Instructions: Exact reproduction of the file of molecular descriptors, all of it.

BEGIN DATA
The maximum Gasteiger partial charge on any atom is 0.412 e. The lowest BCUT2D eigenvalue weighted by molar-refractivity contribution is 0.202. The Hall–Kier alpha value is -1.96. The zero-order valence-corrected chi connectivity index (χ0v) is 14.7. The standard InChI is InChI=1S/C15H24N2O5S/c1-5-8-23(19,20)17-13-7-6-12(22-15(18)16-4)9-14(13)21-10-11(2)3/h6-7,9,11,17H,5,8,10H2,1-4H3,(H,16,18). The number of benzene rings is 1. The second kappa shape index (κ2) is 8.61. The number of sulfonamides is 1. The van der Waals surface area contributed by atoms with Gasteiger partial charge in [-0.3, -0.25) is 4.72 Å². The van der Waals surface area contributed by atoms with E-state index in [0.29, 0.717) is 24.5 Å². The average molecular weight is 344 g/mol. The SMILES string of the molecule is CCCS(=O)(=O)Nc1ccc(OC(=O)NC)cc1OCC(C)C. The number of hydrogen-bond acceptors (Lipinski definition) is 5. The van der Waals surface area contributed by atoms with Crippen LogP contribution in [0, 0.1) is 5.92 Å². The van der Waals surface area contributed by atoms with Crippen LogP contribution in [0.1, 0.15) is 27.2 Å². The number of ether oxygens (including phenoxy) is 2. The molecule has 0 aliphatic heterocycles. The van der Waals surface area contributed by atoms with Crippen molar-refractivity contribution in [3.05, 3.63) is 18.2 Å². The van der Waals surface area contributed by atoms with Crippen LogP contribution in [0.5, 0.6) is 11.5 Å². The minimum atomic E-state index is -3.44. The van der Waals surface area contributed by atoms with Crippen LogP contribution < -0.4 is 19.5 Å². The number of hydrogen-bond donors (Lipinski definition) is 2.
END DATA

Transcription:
The maximum Gasteiger partial charge on any atom is 0.412 e. The lowest BCUT2D eigenvalue weighted by molar-refractivity contribution is 0.202. The Hall–Kier alpha value is -1.96. The zero-order valence-corrected chi connectivity index (χ0v) is 14.7. The standard InChI is InChI=1S/C15H24N2O5S/c1-5-8-23(19,20)17-13-7-6-12(22-15(18)16-4)9-14(13)21-10-11(2)3/h6-7,9,11,17H,5,8,10H2,1-4H3,(H,16,18). The number of benzene rings is 1. The second kappa shape index (κ2) is 8.61. The number of sulfonamides is 1. The van der Waals surface area contributed by atoms with Gasteiger partial charge in [-0.3, -0.25) is 4.72 Å². The van der Waals surface area contributed by atoms with E-state index in [0.29, 0.717) is 24.5 Å². The average molecular weight is 344 g/mol. The SMILES string of the molecule is CCCS(=O)(=O)Nc1ccc(OC(=O)NC)cc1OCC(C)C. The number of hydrogen-bond acceptors (Lipinski definition) is 5. The van der Waals surface area contributed by atoms with Crippen LogP contribution in [0, 0.1) is 5.92 Å². The van der Waals surface area contributed by atoms with Crippen LogP contribution in [0.1, 0.15) is 27.2 Å². The number of ether oxygens (including phenoxy) is 2. The molecule has 0 aliphatic heterocycles. The van der Waals surface area contributed by atoms with Crippen molar-refractivity contribution in [3.05, 3.63) is 18.2 Å². The van der Waals surface area contributed by atoms with Crippen LogP contribution in [0.5, 0.6) is 11.5 Å². The minimum atomic E-state index is -3.44. The van der Waals surface area contributed by atoms with Crippen LogP contribution < -0.4 is 19.5 Å². The number of hydrogen-bond donors (Lipinski definition) is 2.